As I walked along in the enchanted stillness, I came at length to a quaint old farm-house—"old Colonial" in its architecture—embowered in white lilacs, and surrounded by an orchard of ancient apple-trees which cast a rich shade on the deep spring grass. The orchard had the impressiveness of those old religious groves, dedicated to the strange worship of sylvan gods, gods to be found now only in Horace or Catullus, and in the hearts of young poets to whom the beautiful antique Latin is still dear.
The old house seemed already the abode of Solitude. As I lifted the latch of the white gate and walked across the forgotten grass, and up on to the veranda already festooned with wistaria, and looked into the window, I saw Solitude sitting by an old piano, on which no composer later than Bach had ever been played.
In other words, the house was empty; and going round to the back, where old barns and stables leaned together as if falling asleep, I found a broken pane, and so climbed in and walked through the echoing rooms. The house was very lonely. Evidently no one had lived in it for a long time. Yet it was all ready for some occupant, for whom it seemed to be waiting. Quaint old four-poster bedsteads stood in three rooms—dimity curtains and spotless linen—old oak chests and mahogany presses; and, opening drawers in Chippendale sideboards, I came upon beautiful frail old silver and exquisite china that set me thinking of a beautiful grandmother of mine, made out of old lace and laughing wrinkles and mischievous old blue eyes.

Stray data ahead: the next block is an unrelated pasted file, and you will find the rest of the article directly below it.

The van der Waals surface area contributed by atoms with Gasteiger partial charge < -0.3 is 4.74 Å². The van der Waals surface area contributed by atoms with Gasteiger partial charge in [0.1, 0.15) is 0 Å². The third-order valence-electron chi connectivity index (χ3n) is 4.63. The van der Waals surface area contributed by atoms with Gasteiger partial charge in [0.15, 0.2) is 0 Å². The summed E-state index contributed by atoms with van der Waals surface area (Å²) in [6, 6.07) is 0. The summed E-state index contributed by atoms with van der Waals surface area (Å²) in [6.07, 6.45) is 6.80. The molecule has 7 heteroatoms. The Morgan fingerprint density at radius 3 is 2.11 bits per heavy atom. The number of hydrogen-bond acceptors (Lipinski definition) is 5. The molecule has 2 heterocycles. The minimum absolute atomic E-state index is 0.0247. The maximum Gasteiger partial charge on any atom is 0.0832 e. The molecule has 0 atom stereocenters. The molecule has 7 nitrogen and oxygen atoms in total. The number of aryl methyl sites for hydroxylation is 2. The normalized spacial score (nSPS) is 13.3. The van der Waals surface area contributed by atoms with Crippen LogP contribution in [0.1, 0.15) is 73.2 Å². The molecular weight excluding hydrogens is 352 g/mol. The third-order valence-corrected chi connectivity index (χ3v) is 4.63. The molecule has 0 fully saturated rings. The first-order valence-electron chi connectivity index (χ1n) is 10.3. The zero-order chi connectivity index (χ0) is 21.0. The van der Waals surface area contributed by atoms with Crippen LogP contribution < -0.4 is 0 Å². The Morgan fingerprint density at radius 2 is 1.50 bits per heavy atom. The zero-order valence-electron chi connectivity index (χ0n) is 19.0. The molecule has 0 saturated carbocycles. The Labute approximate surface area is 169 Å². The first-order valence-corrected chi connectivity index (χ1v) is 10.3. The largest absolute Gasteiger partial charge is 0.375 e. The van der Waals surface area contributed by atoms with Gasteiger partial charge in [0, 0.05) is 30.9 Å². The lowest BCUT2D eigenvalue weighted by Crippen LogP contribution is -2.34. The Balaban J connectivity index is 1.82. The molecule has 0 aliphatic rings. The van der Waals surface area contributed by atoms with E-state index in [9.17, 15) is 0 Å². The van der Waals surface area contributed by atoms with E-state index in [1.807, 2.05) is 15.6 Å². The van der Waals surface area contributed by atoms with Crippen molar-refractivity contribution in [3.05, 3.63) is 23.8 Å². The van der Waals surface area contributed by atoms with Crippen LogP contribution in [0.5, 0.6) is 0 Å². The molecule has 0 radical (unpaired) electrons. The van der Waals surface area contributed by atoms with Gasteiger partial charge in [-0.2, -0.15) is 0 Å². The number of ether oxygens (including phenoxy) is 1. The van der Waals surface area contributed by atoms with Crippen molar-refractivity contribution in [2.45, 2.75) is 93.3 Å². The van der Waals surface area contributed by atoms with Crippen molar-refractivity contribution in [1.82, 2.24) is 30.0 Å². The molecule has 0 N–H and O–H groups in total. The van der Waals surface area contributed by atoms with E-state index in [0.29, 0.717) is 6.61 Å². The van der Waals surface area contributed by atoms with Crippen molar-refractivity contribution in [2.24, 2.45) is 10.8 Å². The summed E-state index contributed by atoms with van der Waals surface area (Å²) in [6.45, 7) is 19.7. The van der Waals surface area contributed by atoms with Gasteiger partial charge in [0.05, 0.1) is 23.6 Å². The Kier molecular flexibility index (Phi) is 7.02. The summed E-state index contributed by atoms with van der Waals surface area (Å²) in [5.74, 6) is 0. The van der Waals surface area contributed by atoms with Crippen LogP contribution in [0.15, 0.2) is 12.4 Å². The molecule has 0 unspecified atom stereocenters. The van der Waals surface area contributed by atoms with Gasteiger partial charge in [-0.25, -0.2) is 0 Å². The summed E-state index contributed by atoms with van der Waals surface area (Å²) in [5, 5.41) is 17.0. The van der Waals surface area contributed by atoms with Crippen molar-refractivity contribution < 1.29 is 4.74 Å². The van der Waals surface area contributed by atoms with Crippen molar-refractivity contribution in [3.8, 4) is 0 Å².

There was one little room that particularly interested me, a tiny bedroom all white, and at the window the red roses were already in bud. But what caught my eye with peculiar sympathy was a small bookcase, in which were some twenty or thirty volumes, wearing the same forgotten expression—forgotten and yet cared for—which lay like a kind of memorial charm upon everything in the old house. Yes, everything seemed forgotten and yet everything, curiously—even religiously—remembered. I took out book after book from the shelves, once or twice flowers fell out from the pages—and I caught sight of a delicate handwriting here and there and frail markings. It was evidently the little intimate library of a young girl. What surprised me most was to find that quite half the books were in French—French poets and French romancers: a charming, very rare edition of Ronsard, a beautifully printed edition of Alfred de Musset, and a copy of Théophile Gautier's Mademoiselle de Maupin. How did these exotic books come to be there alone in a deserted New England farm-house?
This question was to be answered later in a strange way. Meanwhile I had fallen in love with the sad, old, silent place, and as I closed the white gate and was once more on the road, I looked about for someone who could tell me whether or not this house of ghosts might be rented for the summer by a comparatively living man.